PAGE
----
An Indexer Project
(I wrote this about
eight years ago. At the time, the digital camera
I was using for pictures wasn't much for resolution or file size, so
here aren't so hot. There may be something of interest here,
One of these days, while I'm building some of the things on my projects
list, I'm going to need some items
that will need precisely spaced holes and/or teeth ( for
gears and bolt hole circles, etc. ). Laying out
more than six holes in a flywheel gets a bit iffy for me, and laying
out the teeth of a 30 tooth gear is out of the question.
The old time watch makers may have been able to do it, but it's
completely beyond me.
So what I need is an indexer.
Just as a Boeing 747 is another version of the Wright Brother's Flyer,
this tool is my version of what must be
many dozens of similar tools. I rummaged through my scrap bins
for a while, made a pile of chips, and this is what I came up with.
On the left is the finished piece with a Sherline chuck mounted for
holding an arbor, which in turn holds
the gear blank. The right shows the main pieces and sub
The first thing
you will need, of course, is the main body. Since I'm using
Sherline machines for this project,
and this is kind of a large piece for these machines, I chose
aluminum for the material. It's easy to machine,
and plenty strong for this project, considering the size of gears a
person would make on this size of machine.
You can use steel, of course, and these machines will do a good
job of it.
It will take more time to complete the project, though.
I had to use a larger vise than the standard Sherline item in order for
the jaws to open up wide enough.
I made the body out of round stock because I had a bunch of it,
but you could use square stock with excellent
results if you have some. The diameter of my piece of stock
was 2 5/8". I got this stuff at a screw machine shop.
They were making faucet fixtures out of this particular diameter
of stock. Once it gets down to about six
or seven inches in length, it will no longer feed through the screw
machine. The scrap (drops) are stored in barrels
waiting to be recycled. I asked to buy some, and the owner
sold me a dozen for $5.00.
He had lunch money and I had more precious junk.
The first step is to make a flat spot (left pic). Make it about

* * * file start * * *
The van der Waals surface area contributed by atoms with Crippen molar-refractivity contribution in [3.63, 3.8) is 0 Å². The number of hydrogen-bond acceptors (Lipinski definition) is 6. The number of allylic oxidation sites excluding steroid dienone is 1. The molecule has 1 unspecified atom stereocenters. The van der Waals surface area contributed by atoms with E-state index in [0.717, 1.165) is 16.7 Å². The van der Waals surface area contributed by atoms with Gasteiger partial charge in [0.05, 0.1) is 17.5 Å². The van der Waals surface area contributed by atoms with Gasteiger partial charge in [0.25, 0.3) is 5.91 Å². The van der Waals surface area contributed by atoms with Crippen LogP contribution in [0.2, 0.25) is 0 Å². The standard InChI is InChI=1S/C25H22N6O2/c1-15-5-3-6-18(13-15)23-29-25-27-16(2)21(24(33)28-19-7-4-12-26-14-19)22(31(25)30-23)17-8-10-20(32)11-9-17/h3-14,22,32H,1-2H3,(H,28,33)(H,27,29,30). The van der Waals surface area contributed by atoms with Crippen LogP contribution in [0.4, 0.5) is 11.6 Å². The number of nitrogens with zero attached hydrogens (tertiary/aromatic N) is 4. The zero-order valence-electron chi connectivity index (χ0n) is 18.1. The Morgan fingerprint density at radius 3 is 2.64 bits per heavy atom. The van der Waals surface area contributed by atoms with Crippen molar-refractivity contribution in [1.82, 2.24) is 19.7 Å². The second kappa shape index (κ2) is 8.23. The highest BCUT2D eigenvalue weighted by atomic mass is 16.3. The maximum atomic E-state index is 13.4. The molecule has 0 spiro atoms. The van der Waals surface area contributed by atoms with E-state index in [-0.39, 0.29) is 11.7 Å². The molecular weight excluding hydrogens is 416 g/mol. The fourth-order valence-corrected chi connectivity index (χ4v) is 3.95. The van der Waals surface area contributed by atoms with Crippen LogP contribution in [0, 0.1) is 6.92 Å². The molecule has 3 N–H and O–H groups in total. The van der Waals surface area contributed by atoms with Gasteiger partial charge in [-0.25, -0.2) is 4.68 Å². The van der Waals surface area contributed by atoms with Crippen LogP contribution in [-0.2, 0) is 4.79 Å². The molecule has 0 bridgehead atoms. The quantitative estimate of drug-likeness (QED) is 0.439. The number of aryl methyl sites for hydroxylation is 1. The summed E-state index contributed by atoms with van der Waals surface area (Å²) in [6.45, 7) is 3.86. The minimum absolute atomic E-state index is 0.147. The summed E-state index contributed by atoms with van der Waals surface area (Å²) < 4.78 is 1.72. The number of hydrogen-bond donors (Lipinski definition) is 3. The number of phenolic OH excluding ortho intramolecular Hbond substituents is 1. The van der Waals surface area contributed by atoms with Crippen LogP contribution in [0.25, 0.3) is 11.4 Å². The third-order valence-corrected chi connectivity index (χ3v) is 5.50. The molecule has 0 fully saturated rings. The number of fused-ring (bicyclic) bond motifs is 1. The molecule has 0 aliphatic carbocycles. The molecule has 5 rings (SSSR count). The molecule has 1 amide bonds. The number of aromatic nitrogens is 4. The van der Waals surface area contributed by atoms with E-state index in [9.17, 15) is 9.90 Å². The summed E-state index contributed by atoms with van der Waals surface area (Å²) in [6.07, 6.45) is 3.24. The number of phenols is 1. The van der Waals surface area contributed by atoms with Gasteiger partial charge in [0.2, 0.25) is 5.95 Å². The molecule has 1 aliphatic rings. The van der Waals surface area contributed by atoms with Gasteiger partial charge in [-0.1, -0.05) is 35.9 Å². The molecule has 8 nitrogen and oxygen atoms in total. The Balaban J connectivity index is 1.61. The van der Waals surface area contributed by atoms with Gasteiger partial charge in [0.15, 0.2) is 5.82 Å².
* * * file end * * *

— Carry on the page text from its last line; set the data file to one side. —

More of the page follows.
15/16" wide. (How's that for precise?
Actually this dimension isn't critical. It could be slightly more
or less, but make 'em both the same.) When
you have this done, turn it over and make another like it on the other
side. Now you should have two flat spots parallel
to each other. You will use these two flats to orient the piece
in the vise. The main milling is going to be perpendicular
to these two surfaces. So, roll the piece 90 deg. and lock
it in the vise with the two flats against the jaws. Make
sure everything's square. In the pic on the right you can see one
of our flats showing above the movable jaw of the vise.
The action's up on top now, and we're just beginning to make what is
going to be a big gob of chips.
The pic above shows one side of the body finished, and I'm about to run
the mill against the vertical surface
of the base for the finishing cut. When this is done, turn
the piece over and mill the large flat on the other side. It is
milled down until it meets the flats on the sides of the body.
The shot above shows the piece mounted in the four jaw. Indicate
the small flat to run parallel with the ways
of the lathe. Now take a facing cut on the bottom of the
body. Take light cuts until you have a nice flat surface.
This will make the bottom mounting surface perpendicular to the
sides that the mounting arbor will extend
through. This is one of the critical parts of this piece.
If you don't get it right the mounting arbor will not run
true in the body. Now flip the piece end for end and face off the
top of the body.
Now it's back to the mill (or drill press) to drill the mounting
holes in the base (above). If you are going to
mount the indexer on a Sherline machine you will need to countersink
the bottom of the base to allow for the
Sherline t-nuts. Lay out the holes to suit your particular
The next thing we need to do is locate, drill and ream the hole for the
arbor (above, left). After this
is done mount the body to your mill table as if you were going to
use it, and cut the .030 slot in the top.
Make sure the body is square on the mill table, or you will end up with
a crooked slot. Once the slot is
cut, run the reamer through the hole again to clean up the edge that
the slotting saw will leave on the inside
of the hole. You should be able to do this by hand.
Now lay out the holes for the locking screws in the top of the
body. Drill clearance holes on
one side of the slot (the side that will be facing you when the indexer
is in use) and drill and tap
for 10-32 on the opposite side of the slot. There is one
more hole to drill and tap on the left hand side
of the body (see print in the "Prints" link, below).
The body for the indexer is now finished.
This piece takes the most time to complete due to the amount of
There are a couple more pages for the other parts needed:
For Each of the Pieces
I got a Taig..
(The start of my little machining section)
copyright Dean Williams